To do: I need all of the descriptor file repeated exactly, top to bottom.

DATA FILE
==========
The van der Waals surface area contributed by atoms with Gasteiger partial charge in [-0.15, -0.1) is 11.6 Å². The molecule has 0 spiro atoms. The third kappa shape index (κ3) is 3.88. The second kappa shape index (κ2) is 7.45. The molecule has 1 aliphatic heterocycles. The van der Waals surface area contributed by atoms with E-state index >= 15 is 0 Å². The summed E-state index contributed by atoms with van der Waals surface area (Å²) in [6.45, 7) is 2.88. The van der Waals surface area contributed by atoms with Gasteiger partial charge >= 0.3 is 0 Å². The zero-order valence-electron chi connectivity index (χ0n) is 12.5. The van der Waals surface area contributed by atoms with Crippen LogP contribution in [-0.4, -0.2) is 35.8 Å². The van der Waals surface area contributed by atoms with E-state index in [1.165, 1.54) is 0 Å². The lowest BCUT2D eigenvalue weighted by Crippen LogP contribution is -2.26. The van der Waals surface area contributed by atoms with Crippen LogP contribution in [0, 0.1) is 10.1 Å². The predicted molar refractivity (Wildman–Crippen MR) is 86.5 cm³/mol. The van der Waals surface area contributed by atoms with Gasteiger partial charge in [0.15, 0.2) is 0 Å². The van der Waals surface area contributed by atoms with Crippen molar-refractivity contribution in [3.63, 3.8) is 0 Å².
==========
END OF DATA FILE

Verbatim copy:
The van der Waals surface area contributed by atoms with Gasteiger partial charge in [-0.15, -0.1) is 11.6 Å². The molecule has 0 spiro atoms. The third kappa shape index (κ3) is 3.88. The second kappa shape index (κ2) is 7.45. The molecule has 1 aliphatic heterocycles. The van der Waals surface area contributed by atoms with E-state index >= 15 is 0 Å². The summed E-state index contributed by atoms with van der Waals surface area (Å²) in [6.45, 7) is 2.88. The van der Waals surface area contributed by atoms with Gasteiger partial charge >= 0.3 is 0 Å². The zero-order valence-electron chi connectivity index (χ0n) is 12.5. The van der Waals surface area contributed by atoms with Crippen LogP contribution in [-0.4, -0.2) is 35.8 Å². The van der Waals surface area contributed by atoms with E-state index in [1.165, 1.54) is 0 Å². The lowest BCUT2D eigenvalue weighted by Crippen LogP contribution is -2.26. The van der Waals surface area contributed by atoms with Crippen LogP contribution in [0, 0.1) is 10.1 Å². The predicted molar refractivity (Wildman–Crippen MR) is 86.5 cm³/mol. The van der Waals surface area contributed by atoms with Gasteiger partial charge in [0.15, 0.2) is 0 Å². The van der Waals surface area contributed by atoms with Crippen molar-refractivity contribution in [3.63, 3.8) is 0 Å².